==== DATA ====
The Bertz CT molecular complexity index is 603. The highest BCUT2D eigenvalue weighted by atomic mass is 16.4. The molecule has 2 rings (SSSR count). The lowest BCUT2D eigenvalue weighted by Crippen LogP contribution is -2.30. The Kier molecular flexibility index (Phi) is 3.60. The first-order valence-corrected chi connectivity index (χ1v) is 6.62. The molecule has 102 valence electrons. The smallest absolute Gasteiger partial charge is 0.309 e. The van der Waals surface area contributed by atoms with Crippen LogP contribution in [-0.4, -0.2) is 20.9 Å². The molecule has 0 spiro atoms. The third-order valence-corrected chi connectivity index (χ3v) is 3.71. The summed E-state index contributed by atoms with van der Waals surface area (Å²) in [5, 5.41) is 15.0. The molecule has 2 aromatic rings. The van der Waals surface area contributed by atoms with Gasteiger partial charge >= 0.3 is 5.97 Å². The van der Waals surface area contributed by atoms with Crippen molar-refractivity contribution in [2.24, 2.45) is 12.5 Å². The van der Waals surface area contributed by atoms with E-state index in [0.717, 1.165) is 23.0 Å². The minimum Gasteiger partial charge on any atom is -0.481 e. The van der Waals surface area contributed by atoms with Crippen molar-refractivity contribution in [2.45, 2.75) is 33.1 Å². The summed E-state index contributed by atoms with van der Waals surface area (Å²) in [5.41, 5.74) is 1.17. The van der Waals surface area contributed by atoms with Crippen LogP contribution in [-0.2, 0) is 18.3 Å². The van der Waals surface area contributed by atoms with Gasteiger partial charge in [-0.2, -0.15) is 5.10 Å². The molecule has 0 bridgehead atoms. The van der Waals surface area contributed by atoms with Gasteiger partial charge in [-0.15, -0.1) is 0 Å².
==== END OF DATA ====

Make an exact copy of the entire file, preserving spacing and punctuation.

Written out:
The Bertz CT molecular complexity index is 603. The highest BCUT2D eigenvalue weighted by atomic mass is 16.4. The molecule has 2 rings (SSSR count). The lowest BCUT2D eigenvalue weighted by Crippen LogP contribution is -2.30. The Kier molecular flexibility index (Phi) is 3.60. The first-order valence-corrected chi connectivity index (χ1v) is 6.62. The molecule has 102 valence electrons. The smallest absolute Gasteiger partial charge is 0.309 e. The van der Waals surface area contributed by atoms with Crippen LogP contribution in [-0.4, -0.2) is 20.9 Å². The molecule has 0 spiro atoms. The third-order valence-corrected chi connectivity index (χ3v) is 3.71. The summed E-state index contributed by atoms with van der Waals surface area (Å²) in [5, 5.41) is 15.0. The molecule has 2 aromatic rings. The van der Waals surface area contributed by atoms with Gasteiger partial charge >= 0.3 is 5.97 Å². The van der Waals surface area contributed by atoms with Crippen molar-refractivity contribution in [2.24, 2.45) is 12.5 Å². The van der Waals surface area contributed by atoms with E-state index in [0.717, 1.165) is 23.0 Å². The minimum Gasteiger partial charge on any atom is -0.481 e. The van der Waals surface area contributed by atoms with Crippen molar-refractivity contribution in [2.45, 2.75) is 33.1 Å². The summed E-state index contributed by atoms with van der Waals surface area (Å²) in [5.41, 5.74) is 1.17. The van der Waals surface area contributed by atoms with Crippen LogP contribution in [-0.2, 0) is 18.3 Å². The van der Waals surface area contributed by atoms with Gasteiger partial charge in [-0.2, -0.15) is 5.10 Å². The molecule has 0 bridgehead atoms. The van der Waals surface area contributed by atoms with Gasteiger partial charge in [-0.15, -0.1) is 0 Å².